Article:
Here we have two negatives, darkness and cold. But the picture exists. My mother made a cake, and my father set up the picture to record the day. Our family was as dysfunctional as any. But that picture is proof enough to me that I was loved in every necessary way. Life has not been and is not now un-satisfactory.

Dad, brother, and little me - how I know life is more than satifactory

Dad, brother, and little me – how I know life is more than satifactory

I could write seventy years of not un-satisfactory examples, but I don’t need to. Anyone who has any imagination can imagine, can extrapolate a gazillion examples from my life and their own. Mine even includes Temporal Lobe Epilepsy and Bipolar II Disorder. And falling into a tub of boiling water a year after the second-birthday picture was taken. And. . . there’s no reason to belabor the negatives.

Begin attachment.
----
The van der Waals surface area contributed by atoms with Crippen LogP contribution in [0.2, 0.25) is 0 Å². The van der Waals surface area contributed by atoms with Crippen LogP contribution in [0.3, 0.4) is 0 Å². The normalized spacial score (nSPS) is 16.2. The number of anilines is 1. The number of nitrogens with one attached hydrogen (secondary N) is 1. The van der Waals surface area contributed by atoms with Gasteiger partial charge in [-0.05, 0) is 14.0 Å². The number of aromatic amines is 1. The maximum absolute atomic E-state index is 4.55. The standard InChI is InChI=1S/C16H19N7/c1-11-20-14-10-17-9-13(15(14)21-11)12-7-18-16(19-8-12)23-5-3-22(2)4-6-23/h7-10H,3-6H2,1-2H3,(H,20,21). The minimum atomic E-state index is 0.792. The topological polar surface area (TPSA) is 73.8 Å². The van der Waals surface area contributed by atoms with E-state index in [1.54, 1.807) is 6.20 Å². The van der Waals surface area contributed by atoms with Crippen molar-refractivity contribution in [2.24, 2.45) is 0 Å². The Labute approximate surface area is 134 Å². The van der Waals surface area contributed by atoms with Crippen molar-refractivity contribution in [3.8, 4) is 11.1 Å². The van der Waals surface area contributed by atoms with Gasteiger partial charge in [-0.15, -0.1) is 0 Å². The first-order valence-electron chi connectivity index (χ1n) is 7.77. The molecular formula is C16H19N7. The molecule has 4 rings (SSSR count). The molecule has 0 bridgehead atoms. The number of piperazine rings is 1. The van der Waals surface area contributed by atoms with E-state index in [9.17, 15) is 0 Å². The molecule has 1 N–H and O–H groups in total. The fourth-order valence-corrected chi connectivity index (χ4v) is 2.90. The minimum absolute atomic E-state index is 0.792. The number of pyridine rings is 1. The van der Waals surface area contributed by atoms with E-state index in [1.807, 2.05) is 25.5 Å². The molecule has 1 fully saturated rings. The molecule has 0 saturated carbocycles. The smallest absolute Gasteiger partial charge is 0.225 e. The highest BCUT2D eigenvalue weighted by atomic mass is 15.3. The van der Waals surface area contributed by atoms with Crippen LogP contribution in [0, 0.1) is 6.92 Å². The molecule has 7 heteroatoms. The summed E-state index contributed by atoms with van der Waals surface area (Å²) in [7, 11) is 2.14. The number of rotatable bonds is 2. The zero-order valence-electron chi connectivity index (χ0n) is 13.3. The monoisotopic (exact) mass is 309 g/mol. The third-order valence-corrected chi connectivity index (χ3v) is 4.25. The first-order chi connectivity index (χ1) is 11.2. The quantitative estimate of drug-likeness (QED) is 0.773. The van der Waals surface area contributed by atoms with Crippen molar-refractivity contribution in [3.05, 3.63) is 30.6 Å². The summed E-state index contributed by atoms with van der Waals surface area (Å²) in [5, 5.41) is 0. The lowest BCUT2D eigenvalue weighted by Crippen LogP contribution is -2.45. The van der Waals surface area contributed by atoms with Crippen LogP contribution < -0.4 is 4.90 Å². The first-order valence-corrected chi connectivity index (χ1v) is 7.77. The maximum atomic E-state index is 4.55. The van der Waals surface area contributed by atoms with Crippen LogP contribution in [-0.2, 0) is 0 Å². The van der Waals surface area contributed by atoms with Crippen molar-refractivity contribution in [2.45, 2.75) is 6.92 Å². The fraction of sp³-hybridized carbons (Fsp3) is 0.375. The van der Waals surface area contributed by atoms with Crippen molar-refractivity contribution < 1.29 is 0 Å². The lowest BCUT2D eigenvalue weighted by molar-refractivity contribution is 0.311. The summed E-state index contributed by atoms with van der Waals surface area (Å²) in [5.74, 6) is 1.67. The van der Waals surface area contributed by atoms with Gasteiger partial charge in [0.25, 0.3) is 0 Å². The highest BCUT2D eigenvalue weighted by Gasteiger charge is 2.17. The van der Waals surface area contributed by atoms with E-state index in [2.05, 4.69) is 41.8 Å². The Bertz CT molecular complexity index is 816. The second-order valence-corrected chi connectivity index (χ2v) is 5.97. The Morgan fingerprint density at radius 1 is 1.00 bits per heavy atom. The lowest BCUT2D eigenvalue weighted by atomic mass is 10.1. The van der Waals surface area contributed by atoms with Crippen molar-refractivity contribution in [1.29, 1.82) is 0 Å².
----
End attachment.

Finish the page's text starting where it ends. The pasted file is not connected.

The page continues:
I’m having a little party tonight, and a few of my closest friends will attend. About 40. Who has 40 friends? Someone whose life is not un-satisfactory. And to try to keep it that way, my party will include a silent auction for the benefit of the Aberg Center for Literacy in Dallas.

I think the best way to keep my life not un-satisfactory is to remember that I am a white, male, (not-straight), highly educated American, and whatever I think might be unsatisfactory about my life, it’s better than the lives of about 99% of the people in the world—through no goodness or achievement of my own.
Happy Birthday – EVERYONE!

(Here’s Amy Clampitt’s poem. It is wordy, but to heck with the critics: it’s wonderful.)